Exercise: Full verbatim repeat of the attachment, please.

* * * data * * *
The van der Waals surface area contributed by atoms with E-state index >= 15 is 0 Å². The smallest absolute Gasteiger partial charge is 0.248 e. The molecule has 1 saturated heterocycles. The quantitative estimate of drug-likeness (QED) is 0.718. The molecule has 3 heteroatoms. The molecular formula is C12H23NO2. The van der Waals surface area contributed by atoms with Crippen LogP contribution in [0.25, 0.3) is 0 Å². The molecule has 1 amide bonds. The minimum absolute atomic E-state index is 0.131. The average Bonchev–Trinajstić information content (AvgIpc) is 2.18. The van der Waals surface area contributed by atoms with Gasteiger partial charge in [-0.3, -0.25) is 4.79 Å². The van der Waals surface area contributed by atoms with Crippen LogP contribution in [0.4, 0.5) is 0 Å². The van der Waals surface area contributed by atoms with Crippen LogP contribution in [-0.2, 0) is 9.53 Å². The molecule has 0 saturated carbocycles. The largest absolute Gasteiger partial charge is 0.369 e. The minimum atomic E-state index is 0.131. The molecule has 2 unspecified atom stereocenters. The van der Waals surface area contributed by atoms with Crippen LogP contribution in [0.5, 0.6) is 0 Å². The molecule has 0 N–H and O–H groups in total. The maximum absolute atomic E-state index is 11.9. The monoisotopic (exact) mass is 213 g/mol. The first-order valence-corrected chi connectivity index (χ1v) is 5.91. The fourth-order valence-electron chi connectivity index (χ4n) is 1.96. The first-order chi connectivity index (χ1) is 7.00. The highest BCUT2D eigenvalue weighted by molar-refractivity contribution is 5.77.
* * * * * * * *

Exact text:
The van der Waals surface area contributed by atoms with E-state index >= 15 is 0 Å². The smallest absolute Gasteiger partial charge is 0.248 e. The molecule has 1 saturated heterocycles. The quantitative estimate of drug-likeness (QED) is 0.718. The molecule has 3 heteroatoms. The molecular formula is C12H23NO2. The van der Waals surface area contributed by atoms with Crippen LogP contribution in [0.25, 0.3) is 0 Å². The molecule has 1 amide bonds. The minimum absolute atomic E-state index is 0.131. The average Bonchev–Trinajstić information content (AvgIpc) is 2.18. The van der Waals surface area contributed by atoms with Gasteiger partial charge in [-0.3, -0.25) is 4.79 Å². The van der Waals surface area contributed by atoms with Crippen LogP contribution in [0.4, 0.5) is 0 Å². The van der Waals surface area contributed by atoms with Crippen LogP contribution in [-0.2, 0) is 9.53 Å². The molecule has 0 saturated carbocycles. The largest absolute Gasteiger partial charge is 0.369 e. The minimum atomic E-state index is 0.131. The molecule has 2 unspecified atom stereocenters. The van der Waals surface area contributed by atoms with Crippen LogP contribution in [0.5, 0.6) is 0 Å². The molecule has 0 N–H and O–H groups in total. The maximum absolute atomic E-state index is 11.9. The monoisotopic (exact) mass is 213 g/mol. The first-order valence-corrected chi connectivity index (χ1v) is 5.91. The fourth-order valence-electron chi connectivity index (χ4n) is 1.96. The first-order chi connectivity index (χ1) is 7.00. The highest BCUT2D eigenvalue weighted by molar-refractivity contribution is 5.77.